Risk Roundup for May and June 2019
This month’s Risk Roundup is all about imports and exports, from tariffs on Chinese imports and the latest states importing GDPR-like data privacy requirements to a Florida city exporting $600,000 to recover files from a ransomware attack. We also check in with flooding in the Midwest, and how floods are impacting not just farmers but also the agricultural industry.
Tariffs on Chinese imports
Trump’s 25 percent China tariffs begin as trade talks between two nations continue, read USA Today’s May 9 headline. It’s been an escalating trade war ever since. Tariffs can endanger your vendor relationships by making it cost-prohibitive to import their products. Customers might also balk at paying higher prices due to tariffs. From a risk management standpoint, it might make sense to initiate a vendor review. For tips on managing vendors and other third parties, download our e-book.
States adjust data breach notification laws
In early May, two states took steps toward privacy regulation. New Jersey expanded its definition of personal information to include online accounts. Washington state amended its data breach notification law. These are just two states following the California Consumer Privacy Act, which takes effect on January 1, 2020. The US is headed toward a patchwork of state-specific privacy laws until Congress delivers a federal privacy law that supersedes state laws. Every business will have to analyze its privacy compliance requirements on a state-by-state basis. Silver lining? State privacy laws share similarities.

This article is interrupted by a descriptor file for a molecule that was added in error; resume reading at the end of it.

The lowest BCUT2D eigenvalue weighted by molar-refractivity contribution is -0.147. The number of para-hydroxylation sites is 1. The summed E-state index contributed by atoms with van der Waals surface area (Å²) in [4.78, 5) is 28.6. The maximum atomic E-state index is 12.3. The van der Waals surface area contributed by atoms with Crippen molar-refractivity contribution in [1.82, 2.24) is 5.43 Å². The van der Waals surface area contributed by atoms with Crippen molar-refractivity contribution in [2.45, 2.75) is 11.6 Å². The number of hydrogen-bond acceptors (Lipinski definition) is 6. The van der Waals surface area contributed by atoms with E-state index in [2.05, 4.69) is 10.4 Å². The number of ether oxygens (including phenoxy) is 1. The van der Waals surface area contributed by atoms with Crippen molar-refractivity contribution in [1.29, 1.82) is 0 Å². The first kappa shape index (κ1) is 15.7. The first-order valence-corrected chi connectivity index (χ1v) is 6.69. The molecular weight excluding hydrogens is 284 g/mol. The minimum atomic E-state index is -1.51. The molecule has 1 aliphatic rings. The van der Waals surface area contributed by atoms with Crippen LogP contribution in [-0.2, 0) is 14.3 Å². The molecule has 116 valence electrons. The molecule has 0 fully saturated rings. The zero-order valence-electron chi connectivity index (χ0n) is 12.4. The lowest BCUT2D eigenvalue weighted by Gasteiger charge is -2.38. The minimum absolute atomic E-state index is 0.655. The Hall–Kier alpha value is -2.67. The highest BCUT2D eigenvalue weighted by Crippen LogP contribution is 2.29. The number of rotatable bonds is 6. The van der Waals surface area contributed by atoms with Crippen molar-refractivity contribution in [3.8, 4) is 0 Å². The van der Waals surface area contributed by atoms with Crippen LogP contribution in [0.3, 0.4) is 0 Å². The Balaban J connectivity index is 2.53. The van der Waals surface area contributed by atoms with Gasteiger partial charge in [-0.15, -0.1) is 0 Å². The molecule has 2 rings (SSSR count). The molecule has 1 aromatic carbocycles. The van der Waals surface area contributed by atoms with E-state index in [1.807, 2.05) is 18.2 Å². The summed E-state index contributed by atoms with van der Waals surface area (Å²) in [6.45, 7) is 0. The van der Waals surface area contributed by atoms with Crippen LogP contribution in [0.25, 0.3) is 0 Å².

Ransomware costs city government $600,000
Cybercrime can hit any sized business or government entity. A Riviera Beach, Florida city employee clicked on a malicious link in an email. Suddenly, email wouldn’t work, 911 calls couldn’t be entered into the computer system, and the water utility system was offline. The network would remain locked down unless Riviera Beach paid a 65 bitcoin ($600,000) ransom. The city council voted unanimously to pay the ransom. Humans are still the weakest link in cybersecurity, according to CIO magazine. It’s a risk that must be managed with technology and training.
It’s been a spring and early summer of flooding for Midwest states, and one of the most significant casualties is America’s corn crop. Corn is an ingredient in over 4,000 products, ranging from cereals, sodas, and sweeteners to plastics, textiles and biofuel – it’s a farm-to-table link you may not have expected. With some fields still underwater, organizations that rely on corn products are putting business continuity plans into practice by adjusting their production and transportation plans to meet customer demand. For tips on how to remain resilient when the unexpected happens, watch our webinar, Roadmap to Smarter Business Continuity Management.
The July edition of Risk Roundup reflects how much is outside of your control, and yet it can impact your business. Tariffs, regulations, cybercriminal activity and weather are just a few examples. What you can do is take steps to become a more agile and resilient organization that can handle anything. We’ll be back in September with a roundup of top risks from July and August.
With Constitution Day tomorrow, September 17, let’s learn what the Constitution can teach your organization about corporate governance.
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This month’s Risk Roundup is about data privacy, the biggest California earthquake in 20 years, and the business impact of the US-China trade war.